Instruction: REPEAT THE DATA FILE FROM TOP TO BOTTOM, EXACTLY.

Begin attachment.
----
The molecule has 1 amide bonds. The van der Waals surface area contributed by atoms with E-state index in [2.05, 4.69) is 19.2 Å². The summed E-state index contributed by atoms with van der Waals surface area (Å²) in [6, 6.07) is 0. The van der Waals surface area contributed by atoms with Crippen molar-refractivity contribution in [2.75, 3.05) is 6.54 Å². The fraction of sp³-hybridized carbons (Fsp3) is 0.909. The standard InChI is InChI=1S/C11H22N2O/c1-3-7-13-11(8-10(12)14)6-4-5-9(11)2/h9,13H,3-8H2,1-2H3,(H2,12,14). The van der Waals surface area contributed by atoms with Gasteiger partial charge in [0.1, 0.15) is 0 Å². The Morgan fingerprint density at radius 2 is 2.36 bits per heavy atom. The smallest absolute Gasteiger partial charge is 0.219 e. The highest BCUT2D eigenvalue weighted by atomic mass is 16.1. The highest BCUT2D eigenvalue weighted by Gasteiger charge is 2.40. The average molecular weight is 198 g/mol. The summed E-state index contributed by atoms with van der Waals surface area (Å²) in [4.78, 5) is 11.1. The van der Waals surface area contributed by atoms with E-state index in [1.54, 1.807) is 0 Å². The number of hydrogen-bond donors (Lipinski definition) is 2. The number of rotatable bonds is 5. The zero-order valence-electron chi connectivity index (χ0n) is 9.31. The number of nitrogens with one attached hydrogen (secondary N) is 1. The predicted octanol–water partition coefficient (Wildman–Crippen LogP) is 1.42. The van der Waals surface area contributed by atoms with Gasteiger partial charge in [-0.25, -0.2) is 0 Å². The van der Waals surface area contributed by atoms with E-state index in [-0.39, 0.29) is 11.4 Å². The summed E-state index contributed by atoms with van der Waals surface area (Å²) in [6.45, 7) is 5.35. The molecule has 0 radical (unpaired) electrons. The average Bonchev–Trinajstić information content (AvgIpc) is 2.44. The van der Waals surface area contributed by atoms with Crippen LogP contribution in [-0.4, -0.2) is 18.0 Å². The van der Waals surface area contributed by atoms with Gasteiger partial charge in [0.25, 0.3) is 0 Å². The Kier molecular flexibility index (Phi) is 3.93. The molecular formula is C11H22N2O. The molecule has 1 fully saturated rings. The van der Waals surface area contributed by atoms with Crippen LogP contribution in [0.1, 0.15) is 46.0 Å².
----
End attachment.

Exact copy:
The molecule has 1 amide bonds. The van der Waals surface area contributed by atoms with E-state index in [2.05, 4.69) is 19.2 Å². The summed E-state index contributed by atoms with van der Waals surface area (Å²) in [6, 6.07) is 0. The van der Waals surface area contributed by atoms with Crippen molar-refractivity contribution in [2.75, 3.05) is 6.54 Å². The fraction of sp³-hybridized carbons (Fsp3) is 0.909. The standard InChI is InChI=1S/C11H22N2O/c1-3-7-13-11(8-10(12)14)6-4-5-9(11)2/h9,13H,3-8H2,1-2H3,(H2,12,14). The van der Waals surface area contributed by atoms with Gasteiger partial charge in [0.1, 0.15) is 0 Å². The Morgan fingerprint density at radius 2 is 2.36 bits per heavy atom. The smallest absolute Gasteiger partial charge is 0.219 e. The highest BCUT2D eigenvalue weighted by atomic mass is 16.1. The highest BCUT2D eigenvalue weighted by Gasteiger charge is 2.40. The average molecular weight is 198 g/mol. The summed E-state index contributed by atoms with van der Waals surface area (Å²) in [4.78, 5) is 11.1. The van der Waals surface area contributed by atoms with E-state index in [1.54, 1.807) is 0 Å². The number of hydrogen-bond donors (Lipinski definition) is 2. The number of rotatable bonds is 5. The zero-order valence-electron chi connectivity index (χ0n) is 9.31. The number of nitrogens with one attached hydrogen (secondary N) is 1. The predicted octanol–water partition coefficient (Wildman–Crippen LogP) is 1.42. The van der Waals surface area contributed by atoms with Gasteiger partial charge in [-0.25, -0.2) is 0 Å². The van der Waals surface area contributed by atoms with E-state index in [-0.39, 0.29) is 11.4 Å². The summed E-state index contributed by atoms with van der Waals surface area (Å²) in [6.45, 7) is 5.35. The molecule has 0 radical (unpaired) electrons. The average Bonchev–Trinajstić information content (AvgIpc) is 2.44. The van der Waals surface area contributed by atoms with Crippen LogP contribution in [-0.4, -0.2) is 18.0 Å². The van der Waals surface area contributed by atoms with Gasteiger partial charge in [0.25, 0.3) is 0 Å². The Kier molecular flexibility index (Phi) is 3.93. The molecular formula is C11H22N2O. The molecule has 1 fully saturated rings. The van der Waals surface area contributed by atoms with Crippen LogP contribution in [0.1, 0.15) is 46.0 Å².